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Bladder tumors are a common urological cancer. The disease typically occurs from the age of 50 and is about four times more common in men.


One of the most common symptoms of bladder cancer is blood when you urinate (haematuria). This can be accompanied by the typical symptoms of a bladder infection: frequent urination, burning when urinating, pain in the lower abdomen, ...


Smoking is the most important risk factor for bladder cancer. In addition, there are a number of professional risk factors such as paint, rubber, chemical industry, ...



The following tests can be done to detect bladder cancer:

  • Urinalysis can show abnormal cells.

  • Ultrasound of the bladder can already provide guidance, but is insufficient to make the diagnosis.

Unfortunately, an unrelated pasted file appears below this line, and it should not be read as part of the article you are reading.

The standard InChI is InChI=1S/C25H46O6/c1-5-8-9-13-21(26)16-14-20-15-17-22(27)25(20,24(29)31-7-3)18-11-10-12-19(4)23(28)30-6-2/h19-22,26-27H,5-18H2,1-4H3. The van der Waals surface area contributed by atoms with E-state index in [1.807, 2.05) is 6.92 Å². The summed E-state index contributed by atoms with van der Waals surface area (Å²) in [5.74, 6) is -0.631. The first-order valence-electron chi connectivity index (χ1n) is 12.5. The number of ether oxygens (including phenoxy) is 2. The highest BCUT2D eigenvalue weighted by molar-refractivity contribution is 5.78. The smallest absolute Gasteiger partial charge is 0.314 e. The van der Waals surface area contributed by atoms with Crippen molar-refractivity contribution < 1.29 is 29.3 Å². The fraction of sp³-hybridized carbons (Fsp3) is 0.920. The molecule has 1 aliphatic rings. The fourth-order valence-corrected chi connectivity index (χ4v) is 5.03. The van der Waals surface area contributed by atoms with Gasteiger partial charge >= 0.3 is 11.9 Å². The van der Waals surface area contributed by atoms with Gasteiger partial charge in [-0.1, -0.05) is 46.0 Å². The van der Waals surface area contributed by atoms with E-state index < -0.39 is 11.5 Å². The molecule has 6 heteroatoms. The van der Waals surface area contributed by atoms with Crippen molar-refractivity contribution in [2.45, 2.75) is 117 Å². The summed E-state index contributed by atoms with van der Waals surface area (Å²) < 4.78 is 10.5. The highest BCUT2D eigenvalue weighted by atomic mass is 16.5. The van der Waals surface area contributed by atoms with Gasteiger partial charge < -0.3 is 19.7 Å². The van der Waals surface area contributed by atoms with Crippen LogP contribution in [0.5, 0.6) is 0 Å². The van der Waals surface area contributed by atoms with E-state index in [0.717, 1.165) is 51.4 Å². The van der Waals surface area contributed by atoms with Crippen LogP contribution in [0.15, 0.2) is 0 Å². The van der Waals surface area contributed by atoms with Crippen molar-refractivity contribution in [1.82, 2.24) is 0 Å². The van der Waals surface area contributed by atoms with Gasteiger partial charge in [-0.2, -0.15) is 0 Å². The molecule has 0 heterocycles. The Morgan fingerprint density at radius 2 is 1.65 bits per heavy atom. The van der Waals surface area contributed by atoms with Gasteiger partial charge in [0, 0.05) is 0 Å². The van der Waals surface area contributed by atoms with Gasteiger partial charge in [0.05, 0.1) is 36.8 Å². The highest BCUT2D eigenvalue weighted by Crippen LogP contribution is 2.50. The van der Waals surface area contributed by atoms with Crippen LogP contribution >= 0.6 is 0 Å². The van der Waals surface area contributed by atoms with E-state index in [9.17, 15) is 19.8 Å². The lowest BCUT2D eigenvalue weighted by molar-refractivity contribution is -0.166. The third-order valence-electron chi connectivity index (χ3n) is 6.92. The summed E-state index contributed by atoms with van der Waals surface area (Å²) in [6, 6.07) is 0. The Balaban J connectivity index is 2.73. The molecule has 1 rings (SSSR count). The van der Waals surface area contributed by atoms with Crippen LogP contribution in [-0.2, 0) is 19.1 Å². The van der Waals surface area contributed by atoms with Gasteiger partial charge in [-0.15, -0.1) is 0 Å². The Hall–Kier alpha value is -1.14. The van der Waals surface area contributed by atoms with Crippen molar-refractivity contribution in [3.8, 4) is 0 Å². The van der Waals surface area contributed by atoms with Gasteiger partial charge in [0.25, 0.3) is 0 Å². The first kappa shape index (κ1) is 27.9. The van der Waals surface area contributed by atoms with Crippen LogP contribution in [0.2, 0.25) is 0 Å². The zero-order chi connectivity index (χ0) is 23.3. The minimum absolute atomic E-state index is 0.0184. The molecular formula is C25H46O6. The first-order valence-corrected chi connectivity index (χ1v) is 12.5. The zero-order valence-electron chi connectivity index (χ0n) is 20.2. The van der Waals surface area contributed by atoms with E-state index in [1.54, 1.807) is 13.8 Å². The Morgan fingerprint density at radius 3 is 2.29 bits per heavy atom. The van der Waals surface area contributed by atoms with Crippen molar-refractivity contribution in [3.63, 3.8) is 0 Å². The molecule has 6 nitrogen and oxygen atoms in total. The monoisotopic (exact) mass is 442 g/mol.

• Cystoscopy: This involves inserting a narrow tube into the bladder through the urinary tract.

  • CT scan: This allows the extent of the tumor to be assessed and the kidneys and ureters to be evaluated at the same time.



Stages in bladder cancer:

  • In 75% of the cases it is a non-muscle invasive tumor, in which case the tumor is only located in the mucous membrane of the bladder.

  • In 20% of the patients, the tumor has already grown into the bladder muscle and is referred to as a muscle invasive tumor.

  • In 5% of the patients it is a carcinoma in situ, a superficially growing aggressive form of bladder cancer.



Possible treatments (depending on the stage):

  • Transurethral Resection of Bladder Tumor (TURB): In the operating theater, all visible lesions are removed through the urethra.

  • cystectomy (removal of the bladder). This procedure is usually performed via a robot-assisted procedure

  • Radiotherapy

  • Chemotherapy

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